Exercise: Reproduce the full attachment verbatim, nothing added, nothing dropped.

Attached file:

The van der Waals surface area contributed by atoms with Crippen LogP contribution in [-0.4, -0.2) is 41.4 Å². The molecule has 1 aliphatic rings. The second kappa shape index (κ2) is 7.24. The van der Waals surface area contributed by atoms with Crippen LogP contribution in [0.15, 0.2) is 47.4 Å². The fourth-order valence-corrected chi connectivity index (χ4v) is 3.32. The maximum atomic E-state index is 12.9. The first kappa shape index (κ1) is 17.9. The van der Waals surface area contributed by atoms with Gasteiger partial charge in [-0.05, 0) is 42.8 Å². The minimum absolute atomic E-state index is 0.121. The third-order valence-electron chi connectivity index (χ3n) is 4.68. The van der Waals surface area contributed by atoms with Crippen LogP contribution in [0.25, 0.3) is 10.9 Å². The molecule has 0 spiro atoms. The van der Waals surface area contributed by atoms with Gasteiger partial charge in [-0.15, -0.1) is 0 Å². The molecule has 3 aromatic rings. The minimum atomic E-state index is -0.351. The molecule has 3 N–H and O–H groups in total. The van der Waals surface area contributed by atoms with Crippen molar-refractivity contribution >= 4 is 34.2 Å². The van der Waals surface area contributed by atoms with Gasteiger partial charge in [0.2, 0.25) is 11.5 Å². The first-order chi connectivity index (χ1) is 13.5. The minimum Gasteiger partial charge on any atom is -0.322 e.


The van der Waals surface area contributed by atoms with Crippen LogP contribution in [-0.4, -0.2) is 41.4 Å². The molecule has 1 aliphatic rings. The second kappa shape index (κ2) is 7.24. The van der Waals surface area contributed by atoms with Crippen LogP contribution in [0.15, 0.2) is 47.4 Å². The fourth-order valence-corrected chi connectivity index (χ4v) is 3.32. The maximum atomic E-state index is 12.9. The first kappa shape index (κ1) is 17.9. The van der Waals surface area contributed by atoms with Gasteiger partial charge in [-0.05, 0) is 42.8 Å². The minimum absolute atomic E-state index is 0.121. The third-order valence-electron chi connectivity index (χ3n) is 4.68. The van der Waals surface area contributed by atoms with Crippen LogP contribution in [0.25, 0.3) is 10.9 Å². The molecule has 0 spiro atoms. The van der Waals surface area contributed by atoms with Gasteiger partial charge in [-0.15, -0.1) is 0 Å². The molecule has 3 aromatic rings. The minimum atomic E-state index is -0.351. The molecule has 3 N–H and O–H groups in total. The van der Waals surface area contributed by atoms with Crippen molar-refractivity contribution >= 4 is 34.2 Å². The van der Waals surface area contributed by atoms with Gasteiger partial charge in [0.2, 0.25) is 11.5 Å². The first-order chi connectivity index (χ1) is 13.5. The minimum Gasteiger partial charge on any atom is -0.322 e.